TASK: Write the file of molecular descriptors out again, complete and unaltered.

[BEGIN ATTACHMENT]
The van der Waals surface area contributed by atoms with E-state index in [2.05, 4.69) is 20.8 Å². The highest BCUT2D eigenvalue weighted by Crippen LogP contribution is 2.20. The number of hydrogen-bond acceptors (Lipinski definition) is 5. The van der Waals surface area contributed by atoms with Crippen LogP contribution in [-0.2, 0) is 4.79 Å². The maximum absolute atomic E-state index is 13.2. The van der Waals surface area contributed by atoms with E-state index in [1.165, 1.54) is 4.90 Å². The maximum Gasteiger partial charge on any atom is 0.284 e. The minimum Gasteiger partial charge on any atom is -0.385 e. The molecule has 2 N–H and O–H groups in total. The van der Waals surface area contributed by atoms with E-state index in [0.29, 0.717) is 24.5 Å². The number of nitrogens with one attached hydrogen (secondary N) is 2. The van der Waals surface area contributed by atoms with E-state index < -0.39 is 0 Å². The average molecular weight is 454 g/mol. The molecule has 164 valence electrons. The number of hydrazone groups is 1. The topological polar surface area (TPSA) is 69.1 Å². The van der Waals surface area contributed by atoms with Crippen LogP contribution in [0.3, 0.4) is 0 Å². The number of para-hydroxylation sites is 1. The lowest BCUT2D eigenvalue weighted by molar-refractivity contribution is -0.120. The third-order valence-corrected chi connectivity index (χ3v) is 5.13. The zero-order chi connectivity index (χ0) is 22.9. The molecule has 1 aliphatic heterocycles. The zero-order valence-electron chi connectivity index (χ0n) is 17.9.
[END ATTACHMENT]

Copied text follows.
The van der Waals surface area contributed by atoms with E-state index in [2.05, 4.69) is 20.8 Å². The highest BCUT2D eigenvalue weighted by Crippen LogP contribution is 2.20. The number of hydrogen-bond acceptors (Lipinski definition) is 5. The van der Waals surface area contributed by atoms with Crippen LogP contribution in [-0.2, 0) is 4.79 Å². The maximum absolute atomic E-state index is 13.2. The van der Waals surface area contributed by atoms with E-state index in [1.165, 1.54) is 4.90 Å². The maximum Gasteiger partial charge on any atom is 0.284 e. The minimum Gasteiger partial charge on any atom is -0.385 e. The molecule has 2 N–H and O–H groups in total. The van der Waals surface area contributed by atoms with E-state index in [0.29, 0.717) is 24.5 Å². The number of nitrogens with one attached hydrogen (secondary N) is 2. The van der Waals surface area contributed by atoms with E-state index < -0.39 is 0 Å². The average molecular weight is 454 g/mol. The molecule has 164 valence electrons. The number of hydrazone groups is 1. The topological polar surface area (TPSA) is 69.1 Å². The van der Waals surface area contributed by atoms with Crippen LogP contribution in [0.3, 0.4) is 0 Å². The number of para-hydroxylation sites is 1. The lowest BCUT2D eigenvalue weighted by molar-refractivity contribution is -0.120. The third-order valence-corrected chi connectivity index (χ3v) is 5.13. The zero-order chi connectivity index (χ0) is 22.9. The molecule has 1 aliphatic heterocycles. The zero-order valence-electron chi connectivity index (χ0n) is 17.9.